"Oh, mom, I'm supposed to remind you of the literacy breakfast. It's tomorrow morning. Well, OK, so I kind of forgot the paper that my teacher said she sent home in my mailbox. I was supposed to tell you last week. But I know it wasn't in my mailbox, 'cause I check it all the time, every day, really. There was no paper, I am just positive ...
"But anyway, the point is that tomorrow is the literacy breakfast. You can come, right?"
What mother would say no to such earnest enthusiasm? The next morning had just shifted to include breakfast and books at the elementary school fifth grade classroom, starting at 8 a.m.
We've been attending literacy breakfasts for about seven or eight years–this youngest member of our family used to happily attend before she was in school. While each teacher, grade and child has done it slightly differently, the main focus on literacy remains constant. Sometimes, we've gone in to hear our child read to us, curling up on the floor in a corner. On other occasions, we've learned about their instruction on sentence structure and grammar, walking through their lessons with them and reviewing some of their current work.
We walked quickly, stripping off our necessary February weather layers as we hiked to the far end of the school to her classroom. Her teacher and para greeted us warmly, encouraging us to sign in near the food table. The Literacy Breakfast options have not changed much at any of these events, and the expected tray did not disappoint with its bagels and cream cheese, yogurt, bananas, fruit juices and milk.
Our daughter's favorite moments in learning seem to have centered on early American settlement and exploration, a theme that has been covered in different ways and slight different time eras so far. This year, they have been discussing the reasons explorers left their homes, and what happened after they finally arrived in new countries. She eagerly picked up the typed document and shoved it in my hands. "It's about the way people came here," she said as I started to scan through. "And what we did to the native people."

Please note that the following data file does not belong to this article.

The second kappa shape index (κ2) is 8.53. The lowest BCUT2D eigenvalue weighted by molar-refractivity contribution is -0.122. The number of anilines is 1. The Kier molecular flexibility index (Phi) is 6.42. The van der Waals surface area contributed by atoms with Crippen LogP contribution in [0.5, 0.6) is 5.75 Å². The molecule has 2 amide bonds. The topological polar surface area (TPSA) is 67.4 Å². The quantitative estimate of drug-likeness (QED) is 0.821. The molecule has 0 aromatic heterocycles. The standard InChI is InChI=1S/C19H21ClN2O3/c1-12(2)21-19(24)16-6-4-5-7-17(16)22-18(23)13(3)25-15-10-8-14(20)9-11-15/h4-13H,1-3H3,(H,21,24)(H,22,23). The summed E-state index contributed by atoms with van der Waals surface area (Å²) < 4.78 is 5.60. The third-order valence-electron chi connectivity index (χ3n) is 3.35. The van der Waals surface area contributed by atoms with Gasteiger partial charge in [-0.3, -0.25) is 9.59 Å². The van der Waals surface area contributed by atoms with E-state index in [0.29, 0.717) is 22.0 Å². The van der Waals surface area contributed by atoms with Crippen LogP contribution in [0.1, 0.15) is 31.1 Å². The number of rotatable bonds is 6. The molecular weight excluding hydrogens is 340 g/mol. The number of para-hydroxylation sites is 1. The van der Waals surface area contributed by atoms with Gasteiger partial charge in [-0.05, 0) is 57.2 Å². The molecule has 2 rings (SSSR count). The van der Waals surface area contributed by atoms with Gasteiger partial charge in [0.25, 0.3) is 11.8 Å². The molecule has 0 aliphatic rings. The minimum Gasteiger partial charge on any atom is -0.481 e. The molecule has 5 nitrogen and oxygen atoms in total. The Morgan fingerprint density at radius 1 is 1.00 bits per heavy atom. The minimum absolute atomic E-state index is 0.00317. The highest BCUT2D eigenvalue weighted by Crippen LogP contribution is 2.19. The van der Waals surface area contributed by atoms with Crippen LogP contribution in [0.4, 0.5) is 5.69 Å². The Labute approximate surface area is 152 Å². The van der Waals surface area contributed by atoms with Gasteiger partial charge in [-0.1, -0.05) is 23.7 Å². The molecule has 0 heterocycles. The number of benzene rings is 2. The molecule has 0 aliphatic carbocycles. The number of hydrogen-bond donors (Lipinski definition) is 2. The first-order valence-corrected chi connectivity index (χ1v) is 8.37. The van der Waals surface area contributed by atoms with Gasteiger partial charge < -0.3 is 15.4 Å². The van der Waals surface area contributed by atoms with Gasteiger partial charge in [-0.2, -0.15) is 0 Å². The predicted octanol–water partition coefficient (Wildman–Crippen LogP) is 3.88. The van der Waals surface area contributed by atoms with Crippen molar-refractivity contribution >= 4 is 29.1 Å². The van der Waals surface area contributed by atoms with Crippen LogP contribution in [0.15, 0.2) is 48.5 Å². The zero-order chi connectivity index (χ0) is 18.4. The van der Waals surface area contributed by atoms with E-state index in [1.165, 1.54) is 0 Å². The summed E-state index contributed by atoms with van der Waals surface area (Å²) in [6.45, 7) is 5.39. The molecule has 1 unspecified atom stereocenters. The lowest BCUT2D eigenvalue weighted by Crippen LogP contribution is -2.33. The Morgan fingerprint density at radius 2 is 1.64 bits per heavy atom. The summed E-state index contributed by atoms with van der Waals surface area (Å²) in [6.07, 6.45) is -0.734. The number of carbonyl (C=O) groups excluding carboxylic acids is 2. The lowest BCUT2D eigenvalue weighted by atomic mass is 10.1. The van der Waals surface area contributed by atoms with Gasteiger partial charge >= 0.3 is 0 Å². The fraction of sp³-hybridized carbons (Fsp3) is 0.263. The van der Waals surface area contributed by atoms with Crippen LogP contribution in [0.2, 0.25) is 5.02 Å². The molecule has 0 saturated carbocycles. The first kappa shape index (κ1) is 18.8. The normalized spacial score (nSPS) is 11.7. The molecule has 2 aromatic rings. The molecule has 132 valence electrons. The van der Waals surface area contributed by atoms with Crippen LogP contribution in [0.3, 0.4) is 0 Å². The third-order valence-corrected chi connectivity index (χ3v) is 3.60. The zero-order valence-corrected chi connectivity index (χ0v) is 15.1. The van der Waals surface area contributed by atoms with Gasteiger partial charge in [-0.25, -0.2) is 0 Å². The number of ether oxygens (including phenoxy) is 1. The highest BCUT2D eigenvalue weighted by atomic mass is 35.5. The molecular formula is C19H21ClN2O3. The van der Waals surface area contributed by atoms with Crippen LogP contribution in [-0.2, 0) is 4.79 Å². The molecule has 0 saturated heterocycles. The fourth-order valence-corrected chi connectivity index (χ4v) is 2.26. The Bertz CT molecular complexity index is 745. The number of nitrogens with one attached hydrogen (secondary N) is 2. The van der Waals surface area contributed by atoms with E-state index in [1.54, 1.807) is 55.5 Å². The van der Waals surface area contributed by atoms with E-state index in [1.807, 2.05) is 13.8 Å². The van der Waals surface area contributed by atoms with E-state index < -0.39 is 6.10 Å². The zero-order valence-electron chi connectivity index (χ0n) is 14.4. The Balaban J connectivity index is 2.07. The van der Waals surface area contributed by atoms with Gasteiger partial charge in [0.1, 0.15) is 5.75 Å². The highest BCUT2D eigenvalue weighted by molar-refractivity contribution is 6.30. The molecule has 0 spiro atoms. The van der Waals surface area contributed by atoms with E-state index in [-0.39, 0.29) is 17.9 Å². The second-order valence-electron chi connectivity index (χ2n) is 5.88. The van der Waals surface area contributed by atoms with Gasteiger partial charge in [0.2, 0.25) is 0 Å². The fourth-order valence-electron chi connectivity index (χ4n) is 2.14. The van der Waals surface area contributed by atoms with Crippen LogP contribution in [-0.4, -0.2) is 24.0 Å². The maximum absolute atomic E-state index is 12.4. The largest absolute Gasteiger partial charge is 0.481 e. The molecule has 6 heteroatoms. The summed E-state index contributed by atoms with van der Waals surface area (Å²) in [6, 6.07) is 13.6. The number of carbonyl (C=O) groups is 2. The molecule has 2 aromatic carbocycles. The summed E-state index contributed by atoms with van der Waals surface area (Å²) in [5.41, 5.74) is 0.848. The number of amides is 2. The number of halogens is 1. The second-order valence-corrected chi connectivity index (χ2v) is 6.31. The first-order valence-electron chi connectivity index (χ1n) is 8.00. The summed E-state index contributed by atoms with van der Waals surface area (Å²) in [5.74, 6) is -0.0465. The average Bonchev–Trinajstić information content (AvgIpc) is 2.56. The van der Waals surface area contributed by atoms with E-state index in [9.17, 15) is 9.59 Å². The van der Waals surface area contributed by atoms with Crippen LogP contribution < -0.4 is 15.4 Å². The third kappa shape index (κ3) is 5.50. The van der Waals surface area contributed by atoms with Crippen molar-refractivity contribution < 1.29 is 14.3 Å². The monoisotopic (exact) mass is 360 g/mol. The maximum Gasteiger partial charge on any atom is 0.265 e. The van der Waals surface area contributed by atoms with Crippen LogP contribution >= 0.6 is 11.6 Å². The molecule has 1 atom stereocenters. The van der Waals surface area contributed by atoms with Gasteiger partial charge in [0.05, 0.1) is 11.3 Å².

"This is what we wrote about the presidential election process," she said, handing me another neatly typed and stapled package. "You know, the caucuses and the primaries ..."
"I didn't know you were studying this," I said. "I should have asked you for information on how the whole Iowa caucus worked the other night."
She grinned, and scampered off to the food table to grab something quickly. I had almost finished reading her paper–thinking how nice it was to be able to read something typed and spell-checked–when she returned. "Look, Mom, here's the book my teacher picked out for me."
This has been a favorite part of the literacy breakfast for all of my kids over the years: a brand new paperback for them to take home and keep. There are many, many books in our house–but the ones chosen for them by a teacher have been especially cherished. "Oh," our daughter said excitedly, "This one looks good!"
Her friend had a different book on her desk; every kid receives their own book.
I don't know how long it takes each teacher to complete this task, but it is clear that it is a labor of love for every one of them. This simple act of selecting something that matches each kid's individual interests and reading levels takes a lot of care and thought. They are as excited to give the gifts as the kids are to receive it.
The teacher reminded her students that they could exchange the book if they didn't like it. But it didn't matter ... because most of them were already engrossed, reading away, smiles on their faces.
By 8:30, another literacy breakfast chapter has closed. I'm going to miss this after our final elementary school year in sixth grade, I realize; there's just nothing like a good literacy breakfast.